Multiple models of homeostasis may be needed for students to fully understand the important core concept of homeostasis. Here, Kevin describes an analogy he uses—a person on a highwire. Listen to why he calls this model The Wallenda Model and find out how he uses it to better understand homeostasis.
    • The Wallendas are a family of highwire artists famous for very high/long "sky walks" and human pyramids on the wire
      • Karl Wallenda, the most famous of the clan, died from a fall off the wire during a sky walk
      • The famous 7-person pyramid was also marred by a tragic fall
    • Elements of The Wallenda Model
      • Variable: position of body
      • Set point: directly over the wire
      • Sensors: nerve receptors (eyes, inner ears, muscle stretch receptors, etc.)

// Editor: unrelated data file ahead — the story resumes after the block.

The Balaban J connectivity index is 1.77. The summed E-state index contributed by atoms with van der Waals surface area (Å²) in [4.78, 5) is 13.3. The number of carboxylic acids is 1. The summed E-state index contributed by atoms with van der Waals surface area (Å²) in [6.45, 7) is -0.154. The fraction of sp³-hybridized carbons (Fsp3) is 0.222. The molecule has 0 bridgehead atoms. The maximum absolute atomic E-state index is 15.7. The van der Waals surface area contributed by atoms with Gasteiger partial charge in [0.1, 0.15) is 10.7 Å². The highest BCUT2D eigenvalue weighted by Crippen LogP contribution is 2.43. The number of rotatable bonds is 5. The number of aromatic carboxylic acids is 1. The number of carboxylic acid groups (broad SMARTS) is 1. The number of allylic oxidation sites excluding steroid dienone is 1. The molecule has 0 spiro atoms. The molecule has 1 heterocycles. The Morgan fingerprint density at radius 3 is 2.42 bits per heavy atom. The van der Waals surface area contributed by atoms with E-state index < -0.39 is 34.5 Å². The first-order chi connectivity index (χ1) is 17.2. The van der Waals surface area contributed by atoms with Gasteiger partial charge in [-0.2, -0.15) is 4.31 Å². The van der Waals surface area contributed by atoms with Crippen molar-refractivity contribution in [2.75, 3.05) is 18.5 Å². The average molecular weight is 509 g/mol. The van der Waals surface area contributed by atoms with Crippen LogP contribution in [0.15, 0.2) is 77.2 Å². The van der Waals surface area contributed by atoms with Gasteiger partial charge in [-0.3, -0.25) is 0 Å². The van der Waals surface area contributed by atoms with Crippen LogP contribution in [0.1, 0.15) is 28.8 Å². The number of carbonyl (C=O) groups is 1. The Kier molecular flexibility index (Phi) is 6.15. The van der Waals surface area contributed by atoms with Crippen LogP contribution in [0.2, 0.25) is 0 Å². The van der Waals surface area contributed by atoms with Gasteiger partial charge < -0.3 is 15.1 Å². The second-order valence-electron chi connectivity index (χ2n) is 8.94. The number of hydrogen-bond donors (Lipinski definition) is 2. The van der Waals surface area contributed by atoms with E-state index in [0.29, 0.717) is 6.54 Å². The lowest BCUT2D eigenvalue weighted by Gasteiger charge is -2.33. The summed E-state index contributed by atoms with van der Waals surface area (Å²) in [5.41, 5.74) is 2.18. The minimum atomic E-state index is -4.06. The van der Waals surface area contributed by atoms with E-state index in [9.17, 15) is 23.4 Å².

• Integrator: brain
      • Effectors: skeletal muscles
    • Where to send students:
 

6 | Sponsored by HAPI Online Graduate Program

0.5 minute
The Master of Science in Human Anatomy & Physiology Instruction—the MS-HAPI—is graduate program for A&P teachers. A combination of science courses (enough to qualify you to teach at the college level) and courses in instructional practice, this program helps you power up  your teaching. Kevin Patton is a faculty member in this program. Check it out!
 NYCC Human Anatomy and Physiology Instruction

 

If the hyperlinks here are not active, go to TAPPradio.org to find the episode page.

Sponsors
Transcript and captions for this episode
are supported by the 
also provides marketing support for this podcast. 
Distribution of this episode is supported by 
NYCC's online graduate program in 
Clicking on sponsor links 
helps let them know you appreciate
their support of this podcast!
Referrals also help defray podcasting expenses. 
Follow The A&P Professor on  Twitter, Facebook, Blogger, Nuzzel, Tumblr, or Instagram!